Weaving is intriguing, but can you weave a blanket without an expensive loom? You've seen floor looms, and though they're beautiful, you're not sure you want to make that sort of investment for a new craft. We've compiled thoughts from our experts and have some ideas on how you can weave a blanket without a cumbersome loom.
Here are some ways to weave a blanket if you don't own a loom:
- Weave smaller squares and join them together.
- Build a DIY blanket loom.
- Use easy-weave large threads to weave a loose blanket.
- Instead of weaving, try hand knitting a chunky blanket.
Let's look more closely at each of these ideas. Please keep reading because we'll discuss whether weaving is hard to learn, talk a bit about the best yarns to use, and share other tips of the trade to get you started with this craft.
Ways To Weave A Blanket Without A Loom
Though traditionally woven blankets are made on looms, there are other ways to weave blankets. Let's take a look at each of the techniques mentioned above, so you'll know how to get started on your woven blanket without a loom.
Weave Smaller Squares And Join Them Together
Floor looms are large, cumbersome, and costly. Many people who love to weave and would love to make larger projects don't have space for this equipment. But, much like quilting, you can weave smaller squares and sew them together to create a larger blanket. And because small looms are less costly and you could even make one yourself (more to come on how to make a DIY loom), this is a great alternative if you want to weave a blanket.
Build A DIY Blanket Loom
Blanket looms are as large or slightly larger than the blanket you want to make. But maybe it's worth it for you to build one with simple building materials. You'll need some lumber, brackets, wood glue, and basic tools. For in-depth directions on how to build the loom, click here.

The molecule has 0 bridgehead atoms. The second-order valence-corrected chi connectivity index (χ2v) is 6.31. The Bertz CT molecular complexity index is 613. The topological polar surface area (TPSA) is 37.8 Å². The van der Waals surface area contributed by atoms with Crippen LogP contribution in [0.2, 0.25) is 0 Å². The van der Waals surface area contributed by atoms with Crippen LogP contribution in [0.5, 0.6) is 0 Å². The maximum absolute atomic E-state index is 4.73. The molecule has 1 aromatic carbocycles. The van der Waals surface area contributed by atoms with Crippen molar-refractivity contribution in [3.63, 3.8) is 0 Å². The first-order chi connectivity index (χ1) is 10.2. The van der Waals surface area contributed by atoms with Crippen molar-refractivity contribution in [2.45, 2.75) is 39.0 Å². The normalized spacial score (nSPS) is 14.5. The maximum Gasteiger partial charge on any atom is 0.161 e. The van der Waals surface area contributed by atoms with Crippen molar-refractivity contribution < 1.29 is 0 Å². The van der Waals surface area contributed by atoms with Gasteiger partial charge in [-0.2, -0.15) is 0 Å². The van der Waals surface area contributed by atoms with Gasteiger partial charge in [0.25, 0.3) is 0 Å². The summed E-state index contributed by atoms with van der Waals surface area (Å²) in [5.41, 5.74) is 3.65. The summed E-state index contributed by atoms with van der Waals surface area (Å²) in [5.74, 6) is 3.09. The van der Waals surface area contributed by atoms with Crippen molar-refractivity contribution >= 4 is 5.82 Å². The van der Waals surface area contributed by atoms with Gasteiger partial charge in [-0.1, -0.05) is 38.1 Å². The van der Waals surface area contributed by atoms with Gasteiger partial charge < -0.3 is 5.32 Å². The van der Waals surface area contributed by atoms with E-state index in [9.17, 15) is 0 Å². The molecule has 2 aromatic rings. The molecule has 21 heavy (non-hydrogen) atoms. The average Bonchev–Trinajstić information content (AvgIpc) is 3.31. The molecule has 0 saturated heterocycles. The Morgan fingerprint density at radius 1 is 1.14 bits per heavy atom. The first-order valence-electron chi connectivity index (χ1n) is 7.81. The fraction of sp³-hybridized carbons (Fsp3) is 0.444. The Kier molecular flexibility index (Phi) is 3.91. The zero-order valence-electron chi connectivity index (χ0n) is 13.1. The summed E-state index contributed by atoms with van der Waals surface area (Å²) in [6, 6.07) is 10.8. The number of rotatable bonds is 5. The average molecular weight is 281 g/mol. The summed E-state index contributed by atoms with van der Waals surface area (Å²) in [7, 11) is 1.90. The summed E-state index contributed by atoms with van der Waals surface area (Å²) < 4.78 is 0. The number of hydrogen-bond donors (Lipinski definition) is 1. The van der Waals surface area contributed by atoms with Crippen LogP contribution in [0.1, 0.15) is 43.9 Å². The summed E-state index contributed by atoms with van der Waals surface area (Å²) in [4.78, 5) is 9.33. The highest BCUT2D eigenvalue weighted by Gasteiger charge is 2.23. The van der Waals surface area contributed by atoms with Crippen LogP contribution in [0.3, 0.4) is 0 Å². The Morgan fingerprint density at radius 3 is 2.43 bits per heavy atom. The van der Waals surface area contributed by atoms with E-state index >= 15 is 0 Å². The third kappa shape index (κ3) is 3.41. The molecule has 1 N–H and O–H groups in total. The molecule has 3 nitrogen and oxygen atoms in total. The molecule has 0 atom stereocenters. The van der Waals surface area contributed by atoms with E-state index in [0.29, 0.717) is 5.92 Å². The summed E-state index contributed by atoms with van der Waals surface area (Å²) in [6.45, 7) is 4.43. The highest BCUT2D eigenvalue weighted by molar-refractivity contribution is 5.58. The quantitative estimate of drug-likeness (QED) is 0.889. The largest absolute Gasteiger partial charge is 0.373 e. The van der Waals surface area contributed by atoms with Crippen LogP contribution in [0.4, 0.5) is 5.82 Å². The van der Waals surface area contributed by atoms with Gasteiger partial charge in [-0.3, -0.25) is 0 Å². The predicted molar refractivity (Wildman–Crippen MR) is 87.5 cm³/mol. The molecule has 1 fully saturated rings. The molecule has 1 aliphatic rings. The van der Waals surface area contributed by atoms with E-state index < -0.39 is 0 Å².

Use Easy Weave Large Threads To Weave A Loose Blanket
If you don't need a very tight blanket weave, you can lay your warp on a table and slowly, carefully weft between them. You'll need a space the size of your blanket to lay things out, and we suggest taping down the ends of your warp yarn. You could make a large cardboard loom as we describe later in the post, especially if you're not worried about achieving a super tight weave. Chunkier yarns will work best for a project like this.
Chunky chenilles are a great place to start looking for the right yarns for a project like this.
This yarn has a soft velvety texture.
Consider Hand Knitting As An Option To Weaving
Another great way to make a soft chunky blanket without a loom is handweaving. Make this cuddly, large loop blanket using only your fingers and the right yarn. It requires no loom. It's not exactly weaving, but it will give you a similar outcome. You create a chain pattern using loops and your hands. Voila, a beautiful blanket!
This soft looped yarn is made specifically for finger knitting blankets and comes in many different colors.
Is Weaving Hard To Learn?
Weaving, like any craft, does have a learning curve. There's a new vocabulary to learn and new materials for you to play. How deep you want to pursue the craft is up to you. But if you're looking for a simple hobby to do while watching television, there are easy ways to weave simple projects.